While I was at CSM I undertook a few design projects. Edina Ronay was producing her catwalk show at London Fashion Week and asked me to design and make jewellery for her show, which got me front page coverage in the Evening Standard. I also designed and made pieces for some other brands such as Tateossian and Jeff Banks (presenter of The Clothes Show, a programme that made made every girl want to be in fashion!). This gave me a real taste of industry so when I graduated I went to work in PR so I could gain some experience, and confidence speaking with customers, as well as improving my organisational skills! I then worked as a jewellery designer for a jewellery brand before setting up on my own a year later.
I commenced Babette Wasserman in 1997 with a very small range of cufflinks. By presenting my collection to local businesses, I managed to gain a small network of shops that started buying my cufflinks and grew the business from there. I contacted the press and built some key relationships that provided me with some great press exposure in GQ, FHM and Esquire Magazine.
Within my second collection I invented my reversible Saucer Cufflink which was so innovative that I went to get it patented. This design with two faces and a sliding bar could be worn on either side and was quickly snapped up by Harrods, Harvey Nichols and Selfridges within a year. My brand and collection grew from there.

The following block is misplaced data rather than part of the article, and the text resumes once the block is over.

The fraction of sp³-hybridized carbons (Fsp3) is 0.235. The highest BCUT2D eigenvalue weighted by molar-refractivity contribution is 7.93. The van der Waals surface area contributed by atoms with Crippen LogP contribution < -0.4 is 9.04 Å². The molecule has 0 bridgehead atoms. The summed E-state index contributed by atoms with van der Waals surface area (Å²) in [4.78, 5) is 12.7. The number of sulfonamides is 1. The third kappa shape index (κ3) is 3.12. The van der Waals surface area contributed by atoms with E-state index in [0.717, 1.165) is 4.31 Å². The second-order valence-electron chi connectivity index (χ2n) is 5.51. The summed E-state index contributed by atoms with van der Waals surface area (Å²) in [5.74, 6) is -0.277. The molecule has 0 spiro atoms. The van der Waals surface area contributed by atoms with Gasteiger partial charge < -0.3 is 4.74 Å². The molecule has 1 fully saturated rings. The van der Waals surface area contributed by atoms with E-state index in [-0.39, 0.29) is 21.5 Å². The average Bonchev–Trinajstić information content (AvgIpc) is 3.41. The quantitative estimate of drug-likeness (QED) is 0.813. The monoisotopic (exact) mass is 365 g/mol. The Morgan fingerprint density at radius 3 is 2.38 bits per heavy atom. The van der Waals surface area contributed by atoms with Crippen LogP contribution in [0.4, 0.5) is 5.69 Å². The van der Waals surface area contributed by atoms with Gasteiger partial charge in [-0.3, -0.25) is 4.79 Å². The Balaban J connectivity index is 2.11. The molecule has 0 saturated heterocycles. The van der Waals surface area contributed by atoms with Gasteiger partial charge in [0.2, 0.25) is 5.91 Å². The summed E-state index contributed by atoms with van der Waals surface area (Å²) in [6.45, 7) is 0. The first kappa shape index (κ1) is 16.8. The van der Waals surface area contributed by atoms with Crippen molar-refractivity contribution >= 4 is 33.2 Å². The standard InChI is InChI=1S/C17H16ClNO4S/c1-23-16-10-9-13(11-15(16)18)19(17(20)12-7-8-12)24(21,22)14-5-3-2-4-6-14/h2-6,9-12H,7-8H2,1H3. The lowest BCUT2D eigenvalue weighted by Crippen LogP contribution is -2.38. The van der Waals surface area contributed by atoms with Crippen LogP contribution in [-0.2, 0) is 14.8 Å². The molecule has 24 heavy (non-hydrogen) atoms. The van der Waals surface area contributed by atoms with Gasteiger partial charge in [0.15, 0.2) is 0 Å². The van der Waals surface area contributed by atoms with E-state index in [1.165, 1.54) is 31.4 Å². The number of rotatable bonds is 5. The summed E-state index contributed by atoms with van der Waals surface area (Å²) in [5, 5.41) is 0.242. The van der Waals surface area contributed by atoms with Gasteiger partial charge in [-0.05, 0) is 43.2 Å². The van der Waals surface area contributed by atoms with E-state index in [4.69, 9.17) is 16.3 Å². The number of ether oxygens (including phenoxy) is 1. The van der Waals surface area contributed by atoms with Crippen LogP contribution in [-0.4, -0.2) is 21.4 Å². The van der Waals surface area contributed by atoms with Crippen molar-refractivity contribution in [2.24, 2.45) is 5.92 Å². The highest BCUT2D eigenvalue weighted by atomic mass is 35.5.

What were the main challenges you faced running your own enterprise? And what advice would you give to other UAL alumni wanting to go it alone?
It is so important to get industry experience. Being in a commercial environment is so different to being a student. Get some good training in a company that you like, learn from others and make your mistakes there so you can avoid them later. Also try to get experience in different areas without jumping around too much. Find out what the others do so you can learn the whole process. When I started up, I went on a short course to learn about VAT and running a small business – this was so essential to get me started. I was designing, doing accounts, selling, and it’s difficult to juggle everything at the same time! Try and get some resources behind you as you probably won’t earn anything for a while, and put the money back in the business to give yourself a buffer when sales are not coming in regularly. Also, there are government grants available to help small businesses start up – find out about them.